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The Allegheny Front
3rd Sunday of every month, 4pm - 5pm

The Allegheny Front podcast from 90.5 WESA brings you all the environmental news and stories to keep you in the know in Pennsylvania.

  • A former EPA administrator is calling the agency's response to the train derailment in East Palestine too weak. She says it's deferring too much to the state of Ohio. Questions are being asked about the cleanup and testing of the creeks polluted by the derailment. Some researchers say Ohio EPA isn't testing surface water for enough chemicals. Also, trout season is nearly here, with opening day on April 1. We catch up with officials stocking a local lake with some of the 3 million trout that will be released throughout Pennsylvania this year.
  • Spring starts on March 20, but for many places, spring has been here for a while. How does that impact nature? We have the story of one family who isn’t sure if their home or water is safe. We talk with U.S. EPA’s onsite coordinator in East Palestine, who breaks down how the government is monitoring chemical pollution. We have news about fines for U.S. Steel, flaring at Shell’s ethane cracker, and proposed federal rules on PFAS.
  • People in East Palestine want to know whether their homes are polluted by long-lasting chemicals called dioxins from the train derailment last month. We'll also hear from residents near the derailment site who are finding the investents they've made in their homes are worth a lot less after the crash. Plus, an environmental group is trying to stop the US Forest Service from clear cutting a section of national forest to promote the growth of white oak trees. We have news about the Clairton Coke Works air permit and Pa. Gov. Shapiro's environmental priorities in his state budget.
  • We have updates on the train derailment in East Palestine, where many people say they are deeply skeptical of officials who say it is safe to return to their homes. Meanwhile, Republican politicians are walking a fine line in East Palestine: showing concern for residents without being seen as liberal environmentalists. And EPA orders Norfolk Southern to test for dioxins. The Bearded Ladies Cabaret in Philadelphia tackles climate change with a comedy show in drag, on ice.
  • We have more on the aftermath of the Norfolk Southern train derailment in East Palestine, Ohio. We hear from residents in Beaver County who feel left out of the response and farmers concerned about the black soot they found on their homes and property. Experts are now warning dioxins could be present. Plus, some are looking for additional soil and water testing from independent researchers outside of the government.
  • We have the latest developments of the East Palestine train derailment that polluted the area with toxic chemicals. We report on a community meeting where tensions ran high as residents asked questions about air and water quality and health impacts. We ask if stricter regulations could have averted the East Palestine train derailment. Plus, a new memoir shares how the life of an environmental policy expert was informed by the work of a Pittsburgh environmental champion. And, we have news about a malfunction at the Shell ethane cracker that led to the flaring of chemicals at the plant.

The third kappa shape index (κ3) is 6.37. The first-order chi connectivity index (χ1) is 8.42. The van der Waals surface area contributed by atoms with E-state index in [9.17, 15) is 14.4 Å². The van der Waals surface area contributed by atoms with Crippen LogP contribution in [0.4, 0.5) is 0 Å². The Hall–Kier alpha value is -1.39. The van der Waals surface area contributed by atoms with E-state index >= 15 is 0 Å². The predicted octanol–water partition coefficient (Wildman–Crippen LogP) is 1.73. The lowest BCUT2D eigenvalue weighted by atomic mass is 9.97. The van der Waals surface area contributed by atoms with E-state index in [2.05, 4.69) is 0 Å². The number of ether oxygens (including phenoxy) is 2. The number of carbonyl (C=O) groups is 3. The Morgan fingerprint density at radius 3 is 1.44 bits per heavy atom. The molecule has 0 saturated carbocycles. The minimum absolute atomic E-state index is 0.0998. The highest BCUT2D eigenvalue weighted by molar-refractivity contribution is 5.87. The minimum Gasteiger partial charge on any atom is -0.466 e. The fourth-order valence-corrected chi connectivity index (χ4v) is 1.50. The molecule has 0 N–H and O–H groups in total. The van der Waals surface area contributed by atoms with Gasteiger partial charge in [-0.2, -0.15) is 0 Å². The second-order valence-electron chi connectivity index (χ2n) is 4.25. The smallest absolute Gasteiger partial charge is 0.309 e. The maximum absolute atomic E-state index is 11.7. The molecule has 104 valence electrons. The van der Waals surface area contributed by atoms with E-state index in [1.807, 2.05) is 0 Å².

• Thousands of residents were allowed to return to their homes after an evacuation order was lifted following the train derailment in East Palestine, Ohio. We discuss what we know about air and water issues in the aftermath of the crash. We also have reactions to a government report that finds many conventional oil and gas drillers in Pennsylvania aren't following regulations. Plus, lead from bullets is showing up in birds of prey that eat animals shot by hunters and farmers. We'll hear about solutions to the problem. We also have news about an intent to sue Shell over air quality violations at its new ethane cracker, and an order from USEPA to a scrap metal recycler to limit emissions.
  • Can new recycling technologies that break plastics down into their chemical components save us from the plastic waste crisis? We talk with an environmental reporter about a new government study that casts doubt on so-called "advanced" plastic recycling. The North Country National Scenic Trail has only about 20 known hikers who have trekked the entire 4,800 miles through eight states, including Pennsylvania. But in the farm country of northwestern Ohio, one more name is about to be added to the list.
  • One stop for some birds migrating south from Pennsylvania is the cloud forest in Costa Rica. But the cool, misty mountains are getting warmer and drier. We have a report on how birds there are adapting. Plus, closer to home, birders and naturalists oppose new development next to a wetland in Huntington County. They are trying to stop a truck stop from damaging the sensitive habitat. January is National Radon Action month, and that means it's time to test your home for the radioactive, cancer-causing gas.
  • One way to reduce the carbon footprint of your home is to buy an electric heat pump. We look at the pros and cons of this climate solution. The National Weather Service wants the public to become “river ice spotters” to help monitor for ice jams on area rivers. Plus, Frick Park has a new resident: Castor the beaver. We have news about new PFAS standards for drinking water in Pennsylvania, the Chesapeake Bay, and the new Pa. DEP secretary. Finally, scientists are hoping that sound can be the key to restoring oyster populations around the world.